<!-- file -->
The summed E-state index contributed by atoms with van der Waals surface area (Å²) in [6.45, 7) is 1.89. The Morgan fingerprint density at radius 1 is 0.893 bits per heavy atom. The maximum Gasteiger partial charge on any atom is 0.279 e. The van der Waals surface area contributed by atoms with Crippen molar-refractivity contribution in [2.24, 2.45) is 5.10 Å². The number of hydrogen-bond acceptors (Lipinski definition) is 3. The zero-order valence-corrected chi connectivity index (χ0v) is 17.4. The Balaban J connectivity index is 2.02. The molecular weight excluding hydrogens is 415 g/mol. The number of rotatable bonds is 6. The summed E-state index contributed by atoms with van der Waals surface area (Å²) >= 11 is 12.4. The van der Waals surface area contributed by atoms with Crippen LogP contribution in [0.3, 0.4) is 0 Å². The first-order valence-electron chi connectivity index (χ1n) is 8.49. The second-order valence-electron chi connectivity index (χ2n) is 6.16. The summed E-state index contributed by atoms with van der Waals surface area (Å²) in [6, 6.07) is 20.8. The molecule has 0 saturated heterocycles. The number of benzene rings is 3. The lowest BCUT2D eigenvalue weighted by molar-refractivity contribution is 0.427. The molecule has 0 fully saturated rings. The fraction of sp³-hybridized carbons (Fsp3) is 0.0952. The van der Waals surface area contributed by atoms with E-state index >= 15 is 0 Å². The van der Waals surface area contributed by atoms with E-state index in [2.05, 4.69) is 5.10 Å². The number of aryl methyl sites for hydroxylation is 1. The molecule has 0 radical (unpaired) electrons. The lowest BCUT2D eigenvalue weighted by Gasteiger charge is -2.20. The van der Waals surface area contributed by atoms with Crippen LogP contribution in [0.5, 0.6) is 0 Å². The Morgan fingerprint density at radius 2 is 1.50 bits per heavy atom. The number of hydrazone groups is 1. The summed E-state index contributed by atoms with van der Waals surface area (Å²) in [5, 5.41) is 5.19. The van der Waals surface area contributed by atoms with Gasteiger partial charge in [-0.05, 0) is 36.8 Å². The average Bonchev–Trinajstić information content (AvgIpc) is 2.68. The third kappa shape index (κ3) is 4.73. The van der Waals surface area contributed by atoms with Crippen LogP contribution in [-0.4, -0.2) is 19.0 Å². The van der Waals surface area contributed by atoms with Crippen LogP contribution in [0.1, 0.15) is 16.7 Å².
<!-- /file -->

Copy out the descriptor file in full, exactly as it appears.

The summed E-state index contributed by atoms with van der Waals surface area (Å²) in [6.45, 7) is 1.89. The Morgan fingerprint density at radius 1 is 0.893 bits per heavy atom. The maximum Gasteiger partial charge on any atom is 0.279 e. The van der Waals surface area contributed by atoms with Crippen molar-refractivity contribution in [2.24, 2.45) is 5.10 Å². The number of hydrogen-bond acceptors (Lipinski definition) is 3. The zero-order valence-corrected chi connectivity index (χ0v) is 17.4. The Balaban J connectivity index is 2.02. The molecular weight excluding hydrogens is 415 g/mol. The number of rotatable bonds is 6. The summed E-state index contributed by atoms with van der Waals surface area (Å²) >= 11 is 12.4. The van der Waals surface area contributed by atoms with Crippen LogP contribution in [0.3, 0.4) is 0 Å². The first-order valence-electron chi connectivity index (χ1n) is 8.49. The second-order valence-electron chi connectivity index (χ2n) is 6.16. The summed E-state index contributed by atoms with van der Waals surface area (Å²) in [6, 6.07) is 20.8. The molecule has 0 saturated heterocycles. The number of benzene rings is 3. The lowest BCUT2D eigenvalue weighted by molar-refractivity contribution is 0.427. The molecule has 0 fully saturated rings. The fraction of sp³-hybridized carbons (Fsp3) is 0.0952. The van der Waals surface area contributed by atoms with E-state index >= 15 is 0 Å². The van der Waals surface area contributed by atoms with E-state index in [2.05, 4.69) is 5.10 Å². The number of aryl methyl sites for hydroxylation is 1. The molecule has 0 radical (unpaired) electrons. The lowest BCUT2D eigenvalue weighted by Gasteiger charge is -2.20. The van der Waals surface area contributed by atoms with Crippen LogP contribution in [0.5, 0.6) is 0 Å². The Morgan fingerprint density at radius 2 is 1.50 bits per heavy atom. The number of hydrazone groups is 1. The summed E-state index contributed by atoms with van der Waals surface area (Å²) in [5, 5.41) is 5.19. The van der Waals surface area contributed by atoms with Gasteiger partial charge in [-0.05, 0) is 36.8 Å². The average Bonchev–Trinajstić information content (AvgIpc) is 2.68. The third kappa shape index (κ3) is 4.73. The van der Waals surface area contributed by atoms with Crippen LogP contribution in [-0.4, -0.2) is 19.0 Å². The van der Waals surface area contributed by atoms with Crippen LogP contribution in [0.1, 0.15) is 16.7 Å².